Renewable energy surcharge to rise again in Germany

Power prices will rise again in Germany next year as network operators have calculated that the surcharge for renewable electricity is set to go up.

Re-elected Chancellor Angela Merkel has vowed to reduce power prices and this latest leak will present another challenge to that mission as pressure mounts to scale back incentives to green power generators.

Merkel is expected to try to reduce feed-in-tariffs in her third term and also widely expected to cut back on industry exemptions.

Transmission system operators are set to confirm the surcharge on October 15, but the news has reignited the political storm on energy in the country.

Green Party Member of Parliament Oliver Krischer said the surcharge has risen almost five-fold in the four years of Chancellor Angela Merkel’s centre-right government.

Reuters reports that network operator sources said they had calculated the surcharge would increase by about 1 cent per kilowatt hour (kWh) next year to 6.307 cents per kWh.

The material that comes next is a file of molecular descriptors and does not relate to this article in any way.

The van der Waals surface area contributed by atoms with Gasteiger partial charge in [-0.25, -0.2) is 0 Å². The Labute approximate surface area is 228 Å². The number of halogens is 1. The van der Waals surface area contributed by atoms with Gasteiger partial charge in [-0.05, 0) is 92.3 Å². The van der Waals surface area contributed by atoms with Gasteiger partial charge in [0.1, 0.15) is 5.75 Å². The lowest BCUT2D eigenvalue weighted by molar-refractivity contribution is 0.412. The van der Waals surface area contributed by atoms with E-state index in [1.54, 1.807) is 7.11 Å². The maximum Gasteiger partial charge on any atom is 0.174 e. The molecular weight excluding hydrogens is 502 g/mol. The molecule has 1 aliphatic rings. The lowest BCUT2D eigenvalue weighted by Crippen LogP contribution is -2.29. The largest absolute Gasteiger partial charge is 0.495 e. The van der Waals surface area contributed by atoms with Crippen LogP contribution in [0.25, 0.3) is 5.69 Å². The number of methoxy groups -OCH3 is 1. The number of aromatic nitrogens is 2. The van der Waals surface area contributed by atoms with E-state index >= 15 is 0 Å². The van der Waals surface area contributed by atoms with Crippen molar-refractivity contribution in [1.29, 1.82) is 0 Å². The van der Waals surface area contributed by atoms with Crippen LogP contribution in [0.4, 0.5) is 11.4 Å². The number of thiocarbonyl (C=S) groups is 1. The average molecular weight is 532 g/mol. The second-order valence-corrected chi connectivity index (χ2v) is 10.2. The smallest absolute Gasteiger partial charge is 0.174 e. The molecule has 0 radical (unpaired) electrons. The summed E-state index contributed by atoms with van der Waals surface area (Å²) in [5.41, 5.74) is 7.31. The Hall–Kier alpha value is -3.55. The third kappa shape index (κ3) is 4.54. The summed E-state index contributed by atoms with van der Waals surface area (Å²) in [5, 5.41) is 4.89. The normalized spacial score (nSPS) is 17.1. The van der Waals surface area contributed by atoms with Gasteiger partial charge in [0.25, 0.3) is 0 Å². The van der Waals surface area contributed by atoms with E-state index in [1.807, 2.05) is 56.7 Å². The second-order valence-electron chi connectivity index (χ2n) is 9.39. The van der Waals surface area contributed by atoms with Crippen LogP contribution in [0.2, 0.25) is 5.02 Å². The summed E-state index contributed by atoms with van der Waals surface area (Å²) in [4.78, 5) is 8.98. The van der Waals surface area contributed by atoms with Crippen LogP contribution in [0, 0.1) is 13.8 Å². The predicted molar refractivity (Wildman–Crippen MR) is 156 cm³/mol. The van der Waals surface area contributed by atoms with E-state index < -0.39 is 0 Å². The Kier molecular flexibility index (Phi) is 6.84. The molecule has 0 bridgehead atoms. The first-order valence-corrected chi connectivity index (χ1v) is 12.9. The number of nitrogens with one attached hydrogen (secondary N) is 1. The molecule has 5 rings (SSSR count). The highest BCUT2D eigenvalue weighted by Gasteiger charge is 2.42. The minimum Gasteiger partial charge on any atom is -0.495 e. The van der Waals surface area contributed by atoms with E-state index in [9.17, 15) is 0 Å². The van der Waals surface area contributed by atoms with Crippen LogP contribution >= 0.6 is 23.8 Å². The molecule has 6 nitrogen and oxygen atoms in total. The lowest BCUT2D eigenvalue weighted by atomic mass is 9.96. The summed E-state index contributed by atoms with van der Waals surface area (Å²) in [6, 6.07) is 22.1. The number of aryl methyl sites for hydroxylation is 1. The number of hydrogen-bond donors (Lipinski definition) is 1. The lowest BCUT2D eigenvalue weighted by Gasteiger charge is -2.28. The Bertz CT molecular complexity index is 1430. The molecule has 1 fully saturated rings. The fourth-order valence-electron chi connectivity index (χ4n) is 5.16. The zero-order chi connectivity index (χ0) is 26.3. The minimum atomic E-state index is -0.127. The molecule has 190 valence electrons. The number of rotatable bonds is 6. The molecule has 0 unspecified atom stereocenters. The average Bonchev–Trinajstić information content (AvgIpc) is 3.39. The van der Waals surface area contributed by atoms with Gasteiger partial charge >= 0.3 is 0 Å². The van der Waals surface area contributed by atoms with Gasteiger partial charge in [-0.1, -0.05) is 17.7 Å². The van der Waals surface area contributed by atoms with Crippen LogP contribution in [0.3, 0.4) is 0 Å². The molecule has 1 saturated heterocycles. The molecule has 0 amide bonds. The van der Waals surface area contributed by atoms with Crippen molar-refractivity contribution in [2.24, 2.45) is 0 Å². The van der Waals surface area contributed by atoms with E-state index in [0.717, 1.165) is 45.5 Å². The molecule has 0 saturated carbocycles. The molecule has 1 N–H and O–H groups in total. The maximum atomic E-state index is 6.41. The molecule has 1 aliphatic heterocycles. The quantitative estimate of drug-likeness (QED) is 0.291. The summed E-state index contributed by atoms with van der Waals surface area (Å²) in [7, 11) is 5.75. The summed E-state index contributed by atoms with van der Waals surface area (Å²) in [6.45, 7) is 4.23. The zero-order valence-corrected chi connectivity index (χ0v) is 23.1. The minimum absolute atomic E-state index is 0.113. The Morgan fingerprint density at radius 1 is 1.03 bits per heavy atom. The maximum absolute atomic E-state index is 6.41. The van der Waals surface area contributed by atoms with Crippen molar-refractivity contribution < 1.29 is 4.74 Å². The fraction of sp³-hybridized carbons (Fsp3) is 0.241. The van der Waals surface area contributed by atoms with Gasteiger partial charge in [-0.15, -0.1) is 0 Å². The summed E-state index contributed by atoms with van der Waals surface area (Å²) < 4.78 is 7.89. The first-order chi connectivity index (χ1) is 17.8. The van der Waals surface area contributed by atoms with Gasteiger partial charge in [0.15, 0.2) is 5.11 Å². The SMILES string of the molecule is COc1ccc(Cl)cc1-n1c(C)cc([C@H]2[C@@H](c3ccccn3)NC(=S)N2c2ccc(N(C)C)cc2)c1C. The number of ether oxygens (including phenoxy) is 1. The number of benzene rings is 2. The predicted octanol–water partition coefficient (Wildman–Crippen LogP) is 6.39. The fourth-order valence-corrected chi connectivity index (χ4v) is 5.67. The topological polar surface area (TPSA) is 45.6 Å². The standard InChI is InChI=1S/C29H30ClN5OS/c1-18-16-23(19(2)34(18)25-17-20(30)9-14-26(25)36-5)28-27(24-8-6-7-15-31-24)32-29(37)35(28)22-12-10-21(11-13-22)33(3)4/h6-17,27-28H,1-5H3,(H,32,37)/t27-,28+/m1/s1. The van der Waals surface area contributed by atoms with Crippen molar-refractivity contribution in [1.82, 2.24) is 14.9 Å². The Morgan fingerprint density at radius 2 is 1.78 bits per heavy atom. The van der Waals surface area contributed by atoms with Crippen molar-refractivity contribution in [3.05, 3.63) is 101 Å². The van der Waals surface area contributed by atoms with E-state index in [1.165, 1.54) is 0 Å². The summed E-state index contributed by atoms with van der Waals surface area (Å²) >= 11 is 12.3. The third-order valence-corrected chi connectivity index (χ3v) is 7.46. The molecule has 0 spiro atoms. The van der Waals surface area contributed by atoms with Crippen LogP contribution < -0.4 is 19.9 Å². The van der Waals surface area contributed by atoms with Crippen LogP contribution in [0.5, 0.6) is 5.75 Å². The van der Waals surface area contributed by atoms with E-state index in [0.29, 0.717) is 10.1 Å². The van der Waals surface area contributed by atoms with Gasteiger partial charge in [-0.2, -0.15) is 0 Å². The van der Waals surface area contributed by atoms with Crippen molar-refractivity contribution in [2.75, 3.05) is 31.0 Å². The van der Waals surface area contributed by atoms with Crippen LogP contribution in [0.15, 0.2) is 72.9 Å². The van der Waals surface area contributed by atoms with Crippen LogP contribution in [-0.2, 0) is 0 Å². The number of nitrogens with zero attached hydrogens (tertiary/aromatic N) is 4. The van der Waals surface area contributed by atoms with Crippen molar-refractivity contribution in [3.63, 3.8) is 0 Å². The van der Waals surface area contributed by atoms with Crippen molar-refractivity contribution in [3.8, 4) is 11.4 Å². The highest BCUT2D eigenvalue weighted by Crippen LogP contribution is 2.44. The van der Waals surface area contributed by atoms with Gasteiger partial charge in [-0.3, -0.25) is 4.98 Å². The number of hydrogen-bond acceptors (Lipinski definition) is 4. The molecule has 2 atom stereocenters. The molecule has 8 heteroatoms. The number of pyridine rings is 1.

The surcharge is levied on consumers to finance subsidies, or feed-in-tariffs, for renewable power. This year it jumped by 47 per cent, triggering a political storm due to the resulting sharp rise in the cost of electricity.

The renewable surcharge covers the difference between guaranteed prices paid for renewable energy and market prices for conventional energy generated from burning fossil fuels.

The operators are 50Hertz, owned by Belgian Elia and Australian fund IFM, E.ON’s former high voltage grid unit TenneT, RWE’s former unit Amprion, and EnBW’s grid unit TransnetBW.

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